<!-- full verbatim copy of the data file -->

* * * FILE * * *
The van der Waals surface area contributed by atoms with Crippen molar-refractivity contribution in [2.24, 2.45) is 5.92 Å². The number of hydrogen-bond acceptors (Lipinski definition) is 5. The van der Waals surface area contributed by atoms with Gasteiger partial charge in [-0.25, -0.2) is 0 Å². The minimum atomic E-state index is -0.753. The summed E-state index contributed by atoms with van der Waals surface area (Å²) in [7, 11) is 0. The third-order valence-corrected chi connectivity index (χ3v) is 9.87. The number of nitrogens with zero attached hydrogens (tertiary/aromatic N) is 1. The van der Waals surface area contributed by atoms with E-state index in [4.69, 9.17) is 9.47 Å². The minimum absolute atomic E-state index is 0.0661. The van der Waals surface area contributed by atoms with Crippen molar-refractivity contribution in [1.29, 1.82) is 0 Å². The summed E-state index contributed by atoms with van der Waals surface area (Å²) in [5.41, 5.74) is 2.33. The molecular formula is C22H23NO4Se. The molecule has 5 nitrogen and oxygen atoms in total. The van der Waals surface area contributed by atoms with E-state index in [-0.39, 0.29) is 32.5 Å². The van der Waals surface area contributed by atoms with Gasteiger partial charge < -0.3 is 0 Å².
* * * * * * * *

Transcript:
The van der Waals surface area contributed by atoms with Crippen molar-refractivity contribution in [2.24, 2.45) is 5.92 Å². The number of hydrogen-bond acceptors (Lipinski definition) is 5. The van der Waals surface area contributed by atoms with Gasteiger partial charge in [-0.25, -0.2) is 0 Å². The minimum atomic E-state index is -0.753. The summed E-state index contributed by atoms with van der Waals surface area (Å²) in [7, 11) is 0. The third-order valence-corrected chi connectivity index (χ3v) is 9.87. The number of nitrogens with zero attached hydrogens (tertiary/aromatic N) is 1. The van der Waals surface area contributed by atoms with E-state index in [4.69, 9.17) is 9.47 Å². The minimum absolute atomic E-state index is 0.0661. The van der Waals surface area contributed by atoms with Crippen molar-refractivity contribution in [1.29, 1.82) is 0 Å². The summed E-state index contributed by atoms with van der Waals surface area (Å²) in [5.41, 5.74) is 2.33. The molecular formula is C22H23NO4Se. The molecule has 5 nitrogen and oxygen atoms in total. The van der Waals surface area contributed by atoms with E-state index in [-0.39, 0.29) is 32.5 Å². The van der Waals surface area contributed by atoms with Gasteiger partial charge < -0.3 is 0 Å².